a blackhole binary
LETTERS I BOOKS I POLICY FORUM I EDUCATIONFORUM I PERSPECTIVES
edited by Jennifer Sills
Recognizing Conservation Success
IN THE NEWS FOCUS STORY “EMBRACING INVASIVES” (18 MARCH, P. 1383), G. VINCE PORTRAYS
a failed policy aimed solely at maintaining pristine ecosystems. The story lacks context.
Conservationists do not follow an impossible “pristine dream”; in most areas, they deal with
modified ecosystems and have long recognized the challenges of managing “novel ecosystems.”
The article focuses on the Galápagos as a failure, yet the Galápagos are home to many success stories. At least 27 invasive species populations have already been eradicated. Feral goats
have been eradicated from more than half the archipelago and feral pigs from Santiago Island.
Several nonnative plant species have been eradicated.
CREDI T: (LEF T) S TURGIS MCKEEVER/GEORGIA SOU THERN UNIVERSI TY/ BUGWOOD.ORG; (RIGH T) UNIVERSI T Y OF AUCKLAND/WIKIMEDIA COMMONS
There has also been success elsewhere. More than 1000 eradications have succeeded world-wide, in many cases contributing more than any other conservation action to threatened species
recovery (1). Several red-listed species—including 11 birds, 5 mammals, and 1 amphibian—
have improved their conservation status as a result of eradications of invasives (2). Eradication
campaigns are succeeding in ever-larger areas. Evolution of these technologies has minimized
nontarget impacts and decreased expense.
Moreover, framing the struggle against aggressive invasive species as the unsuccessful
attempt to eradicate completely all nonnatives, as the article does, overlooks the big picture of
conservation. Eradication is but one component of any policy on invasions, which must include
a combination of prevention measures and
early detection, with
(including eradication) of invasive species
serving only as the last
resort (3). For instance,
in the Galápagos, the
cottony cushion scale,
a major threat to both
rare endemic plants
Success story. In the Galápagos, the invasive cottony cushion scale (left) has
been controlled by the introduction of the Australian lady beetle (right).
and to agriculture, though not eliminated, has been well controlled by introduction of an
Australian lady beetle. Plant invasions as massive as any in the Galápagos have long been controlled by biological control (such as the giant salvinia in many regions and prickly pear cactus
in Australia), chemical control (such as the water hyacinth in Florida), physical control (such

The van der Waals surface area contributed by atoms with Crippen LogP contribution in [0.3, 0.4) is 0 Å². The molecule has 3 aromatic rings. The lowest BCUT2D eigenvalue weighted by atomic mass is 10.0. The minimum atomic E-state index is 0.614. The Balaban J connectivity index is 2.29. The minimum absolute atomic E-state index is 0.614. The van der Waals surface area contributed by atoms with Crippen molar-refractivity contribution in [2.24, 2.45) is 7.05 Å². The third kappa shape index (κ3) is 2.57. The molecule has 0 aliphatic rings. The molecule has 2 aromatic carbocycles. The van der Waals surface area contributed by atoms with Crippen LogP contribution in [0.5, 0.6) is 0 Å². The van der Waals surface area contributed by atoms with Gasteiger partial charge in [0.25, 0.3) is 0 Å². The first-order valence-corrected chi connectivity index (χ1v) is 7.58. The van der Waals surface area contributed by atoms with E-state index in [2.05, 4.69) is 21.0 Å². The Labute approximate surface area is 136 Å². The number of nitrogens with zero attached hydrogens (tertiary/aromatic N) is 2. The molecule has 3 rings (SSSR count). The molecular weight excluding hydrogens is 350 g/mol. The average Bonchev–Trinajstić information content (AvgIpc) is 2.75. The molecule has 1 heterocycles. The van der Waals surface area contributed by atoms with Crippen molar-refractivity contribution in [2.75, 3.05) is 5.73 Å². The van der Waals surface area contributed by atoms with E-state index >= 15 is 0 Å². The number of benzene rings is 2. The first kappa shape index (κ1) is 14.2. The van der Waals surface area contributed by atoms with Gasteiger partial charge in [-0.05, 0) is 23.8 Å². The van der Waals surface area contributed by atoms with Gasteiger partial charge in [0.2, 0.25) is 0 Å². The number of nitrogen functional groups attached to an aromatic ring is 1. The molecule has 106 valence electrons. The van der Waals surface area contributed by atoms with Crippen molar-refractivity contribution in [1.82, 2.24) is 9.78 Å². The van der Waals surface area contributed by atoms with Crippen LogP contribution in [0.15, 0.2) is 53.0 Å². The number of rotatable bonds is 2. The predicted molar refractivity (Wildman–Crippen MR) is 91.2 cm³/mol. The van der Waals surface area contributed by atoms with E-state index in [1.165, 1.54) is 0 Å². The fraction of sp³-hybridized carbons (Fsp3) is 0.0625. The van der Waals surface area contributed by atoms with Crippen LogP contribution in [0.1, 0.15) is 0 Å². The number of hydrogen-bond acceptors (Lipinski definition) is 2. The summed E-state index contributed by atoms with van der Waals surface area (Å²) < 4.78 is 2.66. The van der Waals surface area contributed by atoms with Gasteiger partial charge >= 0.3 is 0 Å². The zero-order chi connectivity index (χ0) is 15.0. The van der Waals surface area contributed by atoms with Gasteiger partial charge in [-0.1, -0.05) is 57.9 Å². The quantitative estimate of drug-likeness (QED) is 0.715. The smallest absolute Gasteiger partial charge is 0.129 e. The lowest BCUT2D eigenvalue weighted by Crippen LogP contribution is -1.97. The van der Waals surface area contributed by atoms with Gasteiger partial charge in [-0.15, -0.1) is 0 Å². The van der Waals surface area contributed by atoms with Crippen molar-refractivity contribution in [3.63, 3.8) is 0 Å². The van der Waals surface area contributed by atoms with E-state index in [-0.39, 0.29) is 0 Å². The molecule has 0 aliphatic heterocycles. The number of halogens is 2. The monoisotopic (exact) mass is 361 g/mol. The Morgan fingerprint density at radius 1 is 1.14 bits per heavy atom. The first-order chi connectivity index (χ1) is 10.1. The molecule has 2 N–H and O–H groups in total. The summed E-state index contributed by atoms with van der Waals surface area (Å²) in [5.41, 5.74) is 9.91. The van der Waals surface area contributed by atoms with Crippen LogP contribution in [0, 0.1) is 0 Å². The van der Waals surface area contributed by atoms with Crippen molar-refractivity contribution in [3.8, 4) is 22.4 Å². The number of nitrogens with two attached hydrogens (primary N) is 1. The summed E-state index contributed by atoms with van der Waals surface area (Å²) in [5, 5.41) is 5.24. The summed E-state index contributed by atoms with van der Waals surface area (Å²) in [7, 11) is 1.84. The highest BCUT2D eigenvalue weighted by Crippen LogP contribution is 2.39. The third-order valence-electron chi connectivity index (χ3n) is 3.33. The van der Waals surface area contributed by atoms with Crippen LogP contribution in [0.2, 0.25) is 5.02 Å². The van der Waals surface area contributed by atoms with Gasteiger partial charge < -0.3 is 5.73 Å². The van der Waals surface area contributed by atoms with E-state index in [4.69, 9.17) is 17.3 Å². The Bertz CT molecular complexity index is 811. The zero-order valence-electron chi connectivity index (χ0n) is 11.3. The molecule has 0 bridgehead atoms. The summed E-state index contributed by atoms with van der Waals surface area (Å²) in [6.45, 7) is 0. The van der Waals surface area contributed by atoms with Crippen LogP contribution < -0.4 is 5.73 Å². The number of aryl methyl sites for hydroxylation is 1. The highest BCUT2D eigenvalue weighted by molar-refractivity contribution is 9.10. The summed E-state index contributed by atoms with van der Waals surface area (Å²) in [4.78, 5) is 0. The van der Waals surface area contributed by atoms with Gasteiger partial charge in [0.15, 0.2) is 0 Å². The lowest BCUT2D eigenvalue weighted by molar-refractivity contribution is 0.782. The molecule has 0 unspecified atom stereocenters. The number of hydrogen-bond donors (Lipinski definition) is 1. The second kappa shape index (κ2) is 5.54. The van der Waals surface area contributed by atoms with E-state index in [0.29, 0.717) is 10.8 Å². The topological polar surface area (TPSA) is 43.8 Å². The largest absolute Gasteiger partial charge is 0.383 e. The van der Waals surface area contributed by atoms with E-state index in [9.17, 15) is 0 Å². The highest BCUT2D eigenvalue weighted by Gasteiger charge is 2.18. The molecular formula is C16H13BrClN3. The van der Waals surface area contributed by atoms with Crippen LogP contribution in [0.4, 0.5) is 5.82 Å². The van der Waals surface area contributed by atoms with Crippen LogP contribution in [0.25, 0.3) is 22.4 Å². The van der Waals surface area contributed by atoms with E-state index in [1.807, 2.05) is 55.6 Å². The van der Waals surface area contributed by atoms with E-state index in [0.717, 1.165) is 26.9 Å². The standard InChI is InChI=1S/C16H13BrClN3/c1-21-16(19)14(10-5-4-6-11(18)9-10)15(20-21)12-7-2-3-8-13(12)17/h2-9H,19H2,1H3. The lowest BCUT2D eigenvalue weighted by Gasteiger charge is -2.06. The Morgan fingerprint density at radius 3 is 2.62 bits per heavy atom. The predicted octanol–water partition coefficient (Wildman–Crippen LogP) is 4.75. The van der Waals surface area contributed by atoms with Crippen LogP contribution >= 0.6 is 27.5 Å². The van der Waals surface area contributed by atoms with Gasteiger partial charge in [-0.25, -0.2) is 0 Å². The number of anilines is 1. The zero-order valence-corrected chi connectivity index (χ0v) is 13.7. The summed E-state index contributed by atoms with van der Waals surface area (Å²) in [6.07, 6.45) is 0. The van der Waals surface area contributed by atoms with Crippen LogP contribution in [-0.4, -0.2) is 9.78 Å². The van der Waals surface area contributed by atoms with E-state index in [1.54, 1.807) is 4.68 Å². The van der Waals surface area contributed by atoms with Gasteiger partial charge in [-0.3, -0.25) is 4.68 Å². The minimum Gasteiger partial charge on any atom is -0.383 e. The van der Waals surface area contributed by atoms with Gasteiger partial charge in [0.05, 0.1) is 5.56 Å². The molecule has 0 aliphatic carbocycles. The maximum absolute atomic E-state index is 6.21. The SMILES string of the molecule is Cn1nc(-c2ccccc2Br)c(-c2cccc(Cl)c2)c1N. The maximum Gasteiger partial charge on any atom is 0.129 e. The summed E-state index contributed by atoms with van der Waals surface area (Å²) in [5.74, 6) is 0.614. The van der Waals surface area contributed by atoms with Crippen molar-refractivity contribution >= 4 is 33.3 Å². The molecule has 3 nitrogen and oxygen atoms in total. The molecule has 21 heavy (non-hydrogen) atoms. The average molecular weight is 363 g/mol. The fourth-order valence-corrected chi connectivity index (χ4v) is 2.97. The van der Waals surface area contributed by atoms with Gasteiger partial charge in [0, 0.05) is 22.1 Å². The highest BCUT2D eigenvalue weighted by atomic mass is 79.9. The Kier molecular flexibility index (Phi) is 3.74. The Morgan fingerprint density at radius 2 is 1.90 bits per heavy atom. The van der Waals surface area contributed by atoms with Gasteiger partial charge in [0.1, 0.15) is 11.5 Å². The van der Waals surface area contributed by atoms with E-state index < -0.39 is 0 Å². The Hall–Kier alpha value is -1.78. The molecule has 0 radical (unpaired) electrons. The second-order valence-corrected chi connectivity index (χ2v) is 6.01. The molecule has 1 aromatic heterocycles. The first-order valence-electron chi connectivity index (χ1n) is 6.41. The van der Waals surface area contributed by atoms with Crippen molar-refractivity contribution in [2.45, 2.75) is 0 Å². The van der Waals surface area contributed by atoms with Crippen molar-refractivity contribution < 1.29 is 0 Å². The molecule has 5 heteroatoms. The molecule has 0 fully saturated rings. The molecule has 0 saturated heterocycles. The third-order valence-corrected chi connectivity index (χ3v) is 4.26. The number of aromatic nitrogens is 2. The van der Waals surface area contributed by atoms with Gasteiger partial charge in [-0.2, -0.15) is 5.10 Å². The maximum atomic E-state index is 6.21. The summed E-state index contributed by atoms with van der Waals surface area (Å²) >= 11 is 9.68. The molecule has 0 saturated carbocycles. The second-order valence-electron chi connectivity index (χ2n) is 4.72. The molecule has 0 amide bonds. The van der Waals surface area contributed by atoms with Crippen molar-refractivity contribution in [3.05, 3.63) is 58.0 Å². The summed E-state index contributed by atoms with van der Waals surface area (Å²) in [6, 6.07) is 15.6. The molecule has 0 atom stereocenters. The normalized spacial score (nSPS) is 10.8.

as the Eurasian musk thistle in Kentucky), and combinations of the various technologies
(such as European beach grass in California).
New technologies (such as pheromones for sea lamprey and chemical-laden microbeads
for zebra mussels) suggest promising developments for formerly intractable invasions. Many
of these successes and recent developments required years of research; to have declared failure
prematurely would have been a tragic mistake.
Invasion biologists and managers have never argued that success can be defined only as
elimination of every single nonnative; rather, the goal is maintenance of a semblance of the
original community, with all species playing their original roles, and degrees of success can
fall short of this state.
In the face of limited resources, managers are increasingly using weed risk assessment
tools to focus on those introduced plants most likely to become invasive. Furthermore, the
observation that many restoration activities
fail because they facilitate invasive plant seed
germination is a long-recognized problem in
restoration ecology and one that practitioners
are increasingly adept at avoiding.
*To whom correspondence should be addressed. E-mail:
1. D. Simberloff, Biol. Inv. 11, 149 (2009).
2. M. A. McGeoch et al., Diversity Distrib. 16, 95 (2010).
3. J. A. McNeely et al., Eds., A Global Strategy on Invasive
Alien Species (IUCN, Gland, Switzerland, 2001).
New Mosquito Subgroup
IN THEIR REPORT “A CRYPTIC SUBGROUP OF
Anopheles gambiae is highly susceptible
to human malaria parasites” (4 February, p.
596), M. M. Riehle and colleagues discuss
the existence of a previously unknown exophilic subgroup within the major Afrotropical
malaria vector An. gambiae s.s. Their evidence is based on immature mosquitoes that
show a genetic make-up different from that
of the rest of the larval population as well as
from indoor-resting adult females collected
in the same localities in Burkina Faso. We